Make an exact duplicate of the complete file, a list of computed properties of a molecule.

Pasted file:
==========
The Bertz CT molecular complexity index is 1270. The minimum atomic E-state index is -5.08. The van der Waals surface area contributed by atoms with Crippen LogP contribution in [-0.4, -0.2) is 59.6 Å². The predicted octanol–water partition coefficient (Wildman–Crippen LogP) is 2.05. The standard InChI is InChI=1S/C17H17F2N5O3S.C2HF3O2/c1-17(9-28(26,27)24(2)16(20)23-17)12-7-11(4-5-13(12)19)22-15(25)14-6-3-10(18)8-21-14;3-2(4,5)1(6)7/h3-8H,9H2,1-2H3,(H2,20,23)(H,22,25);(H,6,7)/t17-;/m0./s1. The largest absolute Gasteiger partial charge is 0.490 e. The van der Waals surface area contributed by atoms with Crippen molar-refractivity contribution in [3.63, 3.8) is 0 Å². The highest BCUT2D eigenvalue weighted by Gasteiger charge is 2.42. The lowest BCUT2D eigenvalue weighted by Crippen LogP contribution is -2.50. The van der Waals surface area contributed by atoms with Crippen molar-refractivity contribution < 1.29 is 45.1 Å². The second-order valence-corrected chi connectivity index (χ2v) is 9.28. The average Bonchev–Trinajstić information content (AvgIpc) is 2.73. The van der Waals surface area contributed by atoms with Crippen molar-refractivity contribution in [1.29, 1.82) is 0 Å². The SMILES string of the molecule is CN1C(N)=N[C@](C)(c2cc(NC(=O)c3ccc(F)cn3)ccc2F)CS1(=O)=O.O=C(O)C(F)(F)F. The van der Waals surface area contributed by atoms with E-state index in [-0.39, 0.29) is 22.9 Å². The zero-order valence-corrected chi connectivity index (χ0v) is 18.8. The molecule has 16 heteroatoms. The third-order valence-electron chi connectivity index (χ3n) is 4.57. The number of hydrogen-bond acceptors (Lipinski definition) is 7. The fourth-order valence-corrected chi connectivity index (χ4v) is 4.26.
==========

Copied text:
The Bertz CT molecular complexity index is 1270. The minimum atomic E-state index is -5.08. The van der Waals surface area contributed by atoms with Crippen LogP contribution in [-0.4, -0.2) is 59.6 Å². The predicted octanol–water partition coefficient (Wildman–Crippen LogP) is 2.05. The standard InChI is InChI=1S/C17H17F2N5O3S.C2HF3O2/c1-17(9-28(26,27)24(2)16(20)23-17)12-7-11(4-5-13(12)19)22-15(25)14-6-3-10(18)8-21-14;3-2(4,5)1(6)7/h3-8H,9H2,1-2H3,(H2,20,23)(H,22,25);(H,6,7)/t17-;/m0./s1. The largest absolute Gasteiger partial charge is 0.490 e. The van der Waals surface area contributed by atoms with Crippen molar-refractivity contribution in [3.63, 3.8) is 0 Å². The highest BCUT2D eigenvalue weighted by Gasteiger charge is 2.42. The lowest BCUT2D eigenvalue weighted by Crippen LogP contribution is -2.50. The van der Waals surface area contributed by atoms with Crippen molar-refractivity contribution < 1.29 is 45.1 Å². The second-order valence-corrected chi connectivity index (χ2v) is 9.28. The average Bonchev–Trinajstić information content (AvgIpc) is 2.73. The van der Waals surface area contributed by atoms with Crippen molar-refractivity contribution in [1.29, 1.82) is 0 Å². The SMILES string of the molecule is CN1C(N)=N[C@](C)(c2cc(NC(=O)c3ccc(F)cn3)ccc2F)CS1(=O)=O.O=C(O)C(F)(F)F. The van der Waals surface area contributed by atoms with E-state index in [-0.39, 0.29) is 22.9 Å². The zero-order valence-corrected chi connectivity index (χ0v) is 18.8. The molecule has 16 heteroatoms. The third-order valence-electron chi connectivity index (χ3n) is 4.57. The number of hydrogen-bond acceptors (Lipinski definition) is 7. The fourth-order valence-corrected chi connectivity index (χ4v) is 4.26.